SpaceX sent a spacecraft called the Starship on a trip to Mars in 2020. This spacecraft was able to carry up to 100 people and is expected to change the way we explore space. With this new technology, we’ll be able to travel farther and faster than ever before!
Casey Handmer and his experience as an employee at NASA
Handmer has had a lifelong interest in space, which led him to pursue a career in aerospace engineering. He has worked on many different projects at NASA, including the development of the Orion spacecraft.
It is made of stainless steel and carbon fiber, and it is powered by six Raptor engines. Casey Handmer is very impressed with the design and engineering of the Starship, and he believes that it has the potential to change the course of human history.
“This is by far the most ambitious project we’ve ever undertaken at SpaceX,” says Casey Handmer, director of engineering for the Starship project. “It’s an all-new design, and we’re really pushing the envelope in terms of what’s possible with space transportation.”
The Starship project is SpaceX’s latest endeavor to develop a fully reusable launch system that can take people and cargo to Earth orbit, the Moon, Mars, and beyond. The project has been underway for several years, and Handmer says they are making good progress.
“We’re making great progress on the development of Starship,” he says. “It’s a very complex vehicle, and there’s a lot of work still to do, but we’re making good progress and learning a lot.”
One of the biggest challenges with the project is designing a launch system that is both safe and reliable.
“Safety is our top priority, and we’re taking a very cautious and methodical approach to developing this new launch system,” Handmer says. “We want to make sure that it meets all of our safety requirements before we start flying it.”
The spacecraft’s first orbital test could occur as soon as next month, if regulatory approval doesn’t end up dragging on. While his blog post’s tone ranges from reserved enthusiasm to full-on SpaceX fanboyism, the NASA engineer makes an important point: NASA isn’t ready for Starship.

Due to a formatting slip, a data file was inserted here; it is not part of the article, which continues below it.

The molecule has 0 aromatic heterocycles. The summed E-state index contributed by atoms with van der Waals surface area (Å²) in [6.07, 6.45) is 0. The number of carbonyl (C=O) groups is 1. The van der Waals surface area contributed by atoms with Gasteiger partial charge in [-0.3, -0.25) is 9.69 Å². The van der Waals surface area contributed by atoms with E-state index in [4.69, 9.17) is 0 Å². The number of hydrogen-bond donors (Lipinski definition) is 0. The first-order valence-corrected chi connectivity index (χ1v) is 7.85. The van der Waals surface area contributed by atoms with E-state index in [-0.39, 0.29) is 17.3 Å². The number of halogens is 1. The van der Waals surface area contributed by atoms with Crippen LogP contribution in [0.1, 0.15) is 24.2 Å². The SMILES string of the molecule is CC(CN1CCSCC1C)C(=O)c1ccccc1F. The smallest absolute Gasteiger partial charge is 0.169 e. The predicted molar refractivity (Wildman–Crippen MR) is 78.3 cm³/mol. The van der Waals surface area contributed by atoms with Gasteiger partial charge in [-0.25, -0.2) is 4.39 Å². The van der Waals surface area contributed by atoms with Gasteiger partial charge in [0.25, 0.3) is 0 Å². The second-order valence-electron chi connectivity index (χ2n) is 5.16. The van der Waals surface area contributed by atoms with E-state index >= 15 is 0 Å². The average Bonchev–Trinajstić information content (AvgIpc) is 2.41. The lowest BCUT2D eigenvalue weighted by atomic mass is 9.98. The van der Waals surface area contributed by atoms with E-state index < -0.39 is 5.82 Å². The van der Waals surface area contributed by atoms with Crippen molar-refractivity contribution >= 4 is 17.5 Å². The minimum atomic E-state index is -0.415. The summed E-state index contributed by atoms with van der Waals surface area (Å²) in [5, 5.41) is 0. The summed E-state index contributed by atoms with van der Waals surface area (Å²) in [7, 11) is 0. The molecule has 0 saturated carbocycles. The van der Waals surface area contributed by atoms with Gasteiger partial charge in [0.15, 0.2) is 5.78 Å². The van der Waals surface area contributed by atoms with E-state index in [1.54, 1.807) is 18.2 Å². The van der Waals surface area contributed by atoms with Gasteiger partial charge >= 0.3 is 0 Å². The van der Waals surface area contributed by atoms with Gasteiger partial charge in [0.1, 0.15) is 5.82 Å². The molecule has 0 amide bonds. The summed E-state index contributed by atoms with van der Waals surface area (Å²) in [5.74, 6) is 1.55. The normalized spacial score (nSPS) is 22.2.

“Starship matters,” Handmer writes. “It’s not just a really big rocket, like any other rocket on steroids. It’s a continuing and dedicated attempt to achieve the ‘Holy Grail’ of rocketry, a fully and rapidly reusable orbital class rocket that can be mass manufactured.”
He was also somewhat excoriating toward his employer, predicting that Starship is going to render many of the agency’s grand ambitions moot.
“Artemis will continue to limp awkwardly on with occasional half-hearted press releases, Eric Berger scoops, and middling budgets,” he wrote. “At some point Starship will demonstrate an automated Lunar landing and return with a few tonnes of Moon rocks and either NASA will have branding rights, or they won’t.”
The NASA employee argues that Starship operates on a completely different level than any rocket coming before it.
“It is time to raise the scope of our ambition and think much bigger,” Handmer argues.
For instance, he says, thanks to its tremendous capacity, a 1000-person base could be constructed on the surface of the Moon.
“We probably won’t, but we could,” Handmer writes.
He even goes on to argue that NASA’s Artemis program, with the goal of returning astronauts to the lunar surface for the first time since the Apollo missions, isn’t designed to fully take advantage of what Starship has to offer.
That’s because “Starship is still not understood at the organizational level,” Handmer argues.
NASA selected SpaceX as the sole winner of its Human Landing Systems program, awarding the Elon Musk-led company a $2.9 billion contract earlier this year that tasked the company with building a lunar variant of Starship.
The space agency is requiring Starship to deliver astronauts to the lunar surface and as soon as 2024 — but that’s only scratching the surface of what the launch system can do.
“NASA is in the midst of the biggest opportunity since its founding in 1958,” he concludes. “We could have every NASA center churning out world-building machines by the truckload, building critical infrastructure that forms the backbone of humanity’s leap to a multiplanetary civilization.”
In all, Starship could represent a tectonic shift in space exploration to Handmer.
“It may take a year or three,” he wrote, “but Starship will happen and it will change everything.”
Learn more at futurism.com.